Girl rips eyeball after wearing contacts for too long

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One young woman is warning others after a scary experience with her contact lenses.

Meabh McHugh-Hill is a 23-year-old grad student from Belfast, Ireland. Although she's had contacts since she was 16, one poor mistake nearly cost her her sight and eye.

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A photo posted by Meabh McHugh-Hill 🌍 (@meabhmhh) on

After wearing her contacts for 10 hours, which is over 2 hours the suggested time, Meabh realized the contact lense was stuck to her eye. After attempting to take the contact out, she ripped her cornea off -- a whole layer of her eye.

"I ran upstairs to take them out and stupidly, in a rush, I just pinched my eye first like I normally would do to get the contact out. But I should have moistened them first - because this time my eye was so dry the contact had actually glued itself to my eyeball," she said.

Doctors forced her to stay in bed for nearly a week in complete darkness: Light would exacerbate it. While Meabh never be able to wear lenses again, professionals say she's lucky to still have her eye.

Now she's warning others.

"I was so, so lucky. I could have lost my sight. I just didn't realise how dangerous wearing contact lenses could be if your eyes are not moistened," she said.

Scroll through to see the scary things your eyes say about your health:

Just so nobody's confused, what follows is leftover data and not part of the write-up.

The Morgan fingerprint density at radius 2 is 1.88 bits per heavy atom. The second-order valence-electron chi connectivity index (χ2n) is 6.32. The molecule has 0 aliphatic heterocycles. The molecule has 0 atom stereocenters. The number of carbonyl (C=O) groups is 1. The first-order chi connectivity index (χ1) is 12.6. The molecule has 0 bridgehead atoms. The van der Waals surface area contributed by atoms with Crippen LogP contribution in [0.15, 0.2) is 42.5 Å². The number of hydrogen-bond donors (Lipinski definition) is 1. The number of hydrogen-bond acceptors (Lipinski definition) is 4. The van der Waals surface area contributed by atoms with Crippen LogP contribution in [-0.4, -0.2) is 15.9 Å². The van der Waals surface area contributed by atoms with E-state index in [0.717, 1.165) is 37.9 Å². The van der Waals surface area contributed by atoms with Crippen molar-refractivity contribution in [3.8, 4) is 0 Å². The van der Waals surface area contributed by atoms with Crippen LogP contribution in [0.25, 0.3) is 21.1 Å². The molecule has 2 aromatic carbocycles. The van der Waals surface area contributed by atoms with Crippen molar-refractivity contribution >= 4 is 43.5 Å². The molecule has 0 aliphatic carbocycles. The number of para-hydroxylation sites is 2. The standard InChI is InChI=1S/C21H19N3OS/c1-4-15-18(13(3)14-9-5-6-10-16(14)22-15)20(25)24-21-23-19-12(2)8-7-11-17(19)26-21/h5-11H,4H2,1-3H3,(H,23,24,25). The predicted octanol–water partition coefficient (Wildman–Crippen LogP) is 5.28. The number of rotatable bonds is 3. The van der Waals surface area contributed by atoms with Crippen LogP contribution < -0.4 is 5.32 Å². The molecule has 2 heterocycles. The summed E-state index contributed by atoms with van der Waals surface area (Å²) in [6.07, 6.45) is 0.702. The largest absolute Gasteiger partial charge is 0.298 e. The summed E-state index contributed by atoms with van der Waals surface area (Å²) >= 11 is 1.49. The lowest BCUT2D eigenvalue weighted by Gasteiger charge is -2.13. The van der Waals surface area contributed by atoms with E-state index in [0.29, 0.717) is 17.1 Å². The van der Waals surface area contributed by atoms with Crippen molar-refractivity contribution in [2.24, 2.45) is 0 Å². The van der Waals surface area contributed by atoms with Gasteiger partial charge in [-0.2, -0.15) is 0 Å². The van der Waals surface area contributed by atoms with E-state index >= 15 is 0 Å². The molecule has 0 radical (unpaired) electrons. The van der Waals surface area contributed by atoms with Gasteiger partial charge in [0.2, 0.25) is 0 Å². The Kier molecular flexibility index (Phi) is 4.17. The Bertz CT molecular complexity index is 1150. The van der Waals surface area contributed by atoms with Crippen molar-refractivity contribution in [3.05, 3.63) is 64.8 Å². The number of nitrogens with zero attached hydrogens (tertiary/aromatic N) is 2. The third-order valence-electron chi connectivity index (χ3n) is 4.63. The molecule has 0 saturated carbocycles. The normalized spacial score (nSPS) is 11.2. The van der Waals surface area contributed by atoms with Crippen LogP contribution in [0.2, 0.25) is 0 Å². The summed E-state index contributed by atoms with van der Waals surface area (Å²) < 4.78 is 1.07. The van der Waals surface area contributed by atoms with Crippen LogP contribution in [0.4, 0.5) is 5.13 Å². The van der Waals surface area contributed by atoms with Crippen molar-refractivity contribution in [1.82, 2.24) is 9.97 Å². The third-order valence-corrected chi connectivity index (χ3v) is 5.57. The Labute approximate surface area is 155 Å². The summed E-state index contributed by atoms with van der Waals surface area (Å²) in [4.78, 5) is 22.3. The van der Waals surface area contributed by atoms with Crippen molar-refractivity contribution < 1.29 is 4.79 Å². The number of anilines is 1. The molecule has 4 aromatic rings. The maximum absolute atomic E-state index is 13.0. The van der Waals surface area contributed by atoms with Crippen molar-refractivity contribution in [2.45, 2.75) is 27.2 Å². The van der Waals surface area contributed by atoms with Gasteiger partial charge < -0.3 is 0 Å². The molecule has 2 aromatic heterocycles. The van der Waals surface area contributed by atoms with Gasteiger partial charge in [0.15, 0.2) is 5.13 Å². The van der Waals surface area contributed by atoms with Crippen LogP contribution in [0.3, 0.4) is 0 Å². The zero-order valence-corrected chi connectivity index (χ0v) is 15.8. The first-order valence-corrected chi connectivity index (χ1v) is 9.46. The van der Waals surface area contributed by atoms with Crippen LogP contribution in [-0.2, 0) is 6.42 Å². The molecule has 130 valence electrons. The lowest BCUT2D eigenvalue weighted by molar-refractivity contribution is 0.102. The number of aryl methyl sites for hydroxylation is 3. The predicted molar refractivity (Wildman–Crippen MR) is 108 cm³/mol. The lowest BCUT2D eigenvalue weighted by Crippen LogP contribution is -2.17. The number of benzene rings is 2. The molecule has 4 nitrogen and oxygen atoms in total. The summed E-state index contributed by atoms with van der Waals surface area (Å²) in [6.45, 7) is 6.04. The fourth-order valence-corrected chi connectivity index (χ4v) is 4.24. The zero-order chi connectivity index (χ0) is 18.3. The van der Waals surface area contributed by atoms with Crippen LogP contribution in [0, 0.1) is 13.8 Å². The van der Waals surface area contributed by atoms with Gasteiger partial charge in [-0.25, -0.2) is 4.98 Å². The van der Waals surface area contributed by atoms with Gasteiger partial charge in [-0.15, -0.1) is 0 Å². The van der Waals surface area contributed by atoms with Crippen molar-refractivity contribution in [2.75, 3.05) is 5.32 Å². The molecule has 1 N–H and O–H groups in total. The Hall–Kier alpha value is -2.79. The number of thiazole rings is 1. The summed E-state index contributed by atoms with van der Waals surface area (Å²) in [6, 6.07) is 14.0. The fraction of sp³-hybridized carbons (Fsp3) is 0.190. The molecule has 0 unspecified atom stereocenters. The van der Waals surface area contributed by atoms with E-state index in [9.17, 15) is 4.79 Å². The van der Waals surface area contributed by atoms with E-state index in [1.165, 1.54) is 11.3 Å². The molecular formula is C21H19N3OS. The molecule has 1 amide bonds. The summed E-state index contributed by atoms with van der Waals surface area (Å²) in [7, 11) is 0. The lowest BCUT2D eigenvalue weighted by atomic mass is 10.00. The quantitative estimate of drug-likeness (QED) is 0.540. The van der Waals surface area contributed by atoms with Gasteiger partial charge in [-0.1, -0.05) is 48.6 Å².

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6 scary things your eyes say about your health
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6 scary things your eyes say about your health

Cataracts are cloudy eyes and are most common in older people. Many times they can be indications of tumors or diabetes. 

Because many people don't think to put sunscreen near their eyes, skin cancer often forms around them. If you see a non-healing sore on your eyelid that may be causing your eyelashes to fall off, it could be time to consult a doctor. 
Droopy eyes on both sides may be a sign of myasthenia gravis, an autoimmune disease associated with muscle weakness. Dr. Hagan explained the disease can range from mild to more serious, deadly forms. 
If your retina is inflamed because of your sensitivity to light, doctors may be concerned with HIV/AIDS. 
Droopy eyelids and differently dilated pupils may be an indication of Horner's syndrome, often associated with tumors or aneurysms.  
Oftentimes, cancer in the body may show up in the eye as well. According to Dr. Hagan, the two most common ones include lung cancer and breast cancer. 
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